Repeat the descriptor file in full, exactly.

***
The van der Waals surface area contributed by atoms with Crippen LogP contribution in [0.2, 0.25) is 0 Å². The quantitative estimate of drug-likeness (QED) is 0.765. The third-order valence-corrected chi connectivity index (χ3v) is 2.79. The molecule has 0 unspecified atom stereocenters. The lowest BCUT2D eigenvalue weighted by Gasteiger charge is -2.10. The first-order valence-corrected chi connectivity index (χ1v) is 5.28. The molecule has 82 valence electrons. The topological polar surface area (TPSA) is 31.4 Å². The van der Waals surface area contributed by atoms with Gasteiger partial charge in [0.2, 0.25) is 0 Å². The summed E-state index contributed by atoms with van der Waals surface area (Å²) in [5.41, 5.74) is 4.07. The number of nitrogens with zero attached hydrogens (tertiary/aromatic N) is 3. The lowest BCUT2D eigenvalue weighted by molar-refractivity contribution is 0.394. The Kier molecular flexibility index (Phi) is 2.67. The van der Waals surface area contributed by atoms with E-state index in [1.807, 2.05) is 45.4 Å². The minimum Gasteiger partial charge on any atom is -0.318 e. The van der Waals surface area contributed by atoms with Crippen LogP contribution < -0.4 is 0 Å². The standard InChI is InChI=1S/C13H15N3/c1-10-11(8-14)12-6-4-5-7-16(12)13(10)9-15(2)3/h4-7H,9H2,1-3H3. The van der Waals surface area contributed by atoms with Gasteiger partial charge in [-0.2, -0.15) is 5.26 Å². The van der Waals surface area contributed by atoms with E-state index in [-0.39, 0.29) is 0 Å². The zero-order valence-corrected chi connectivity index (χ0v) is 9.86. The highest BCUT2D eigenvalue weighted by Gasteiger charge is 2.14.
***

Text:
The van der Waals surface area contributed by atoms with Crippen LogP contribution in [0.2, 0.25) is 0 Å². The quantitative estimate of drug-likeness (QED) is 0.765. The third-order valence-corrected chi connectivity index (χ3v) is 2.79. The molecule has 0 unspecified atom stereocenters. The lowest BCUT2D eigenvalue weighted by Gasteiger charge is -2.10. The first-order valence-corrected chi connectivity index (χ1v) is 5.28. The molecule has 82 valence electrons. The topological polar surface area (TPSA) is 31.4 Å². The van der Waals surface area contributed by atoms with Gasteiger partial charge in [0.2, 0.25) is 0 Å². The summed E-state index contributed by atoms with van der Waals surface area (Å²) in [5.41, 5.74) is 4.07. The number of nitrogens with zero attached hydrogens (tertiary/aromatic N) is 3. The lowest BCUT2D eigenvalue weighted by molar-refractivity contribution is 0.394. The Kier molecular flexibility index (Phi) is 2.67. The van der Waals surface area contributed by atoms with E-state index in [1.807, 2.05) is 45.4 Å². The minimum Gasteiger partial charge on any atom is -0.318 e. The van der Waals surface area contributed by atoms with Crippen LogP contribution < -0.4 is 0 Å². The standard InChI is InChI=1S/C13H15N3/c1-10-11(8-14)12-6-4-5-7-16(12)13(10)9-15(2)3/h4-7H,9H2,1-3H3. The van der Waals surface area contributed by atoms with Gasteiger partial charge in [-0.2, -0.15) is 5.26 Å². The van der Waals surface area contributed by atoms with E-state index in [-0.39, 0.29) is 0 Å². The zero-order valence-corrected chi connectivity index (χ0v) is 9.86. The highest BCUT2D eigenvalue weighted by Gasteiger charge is 2.14.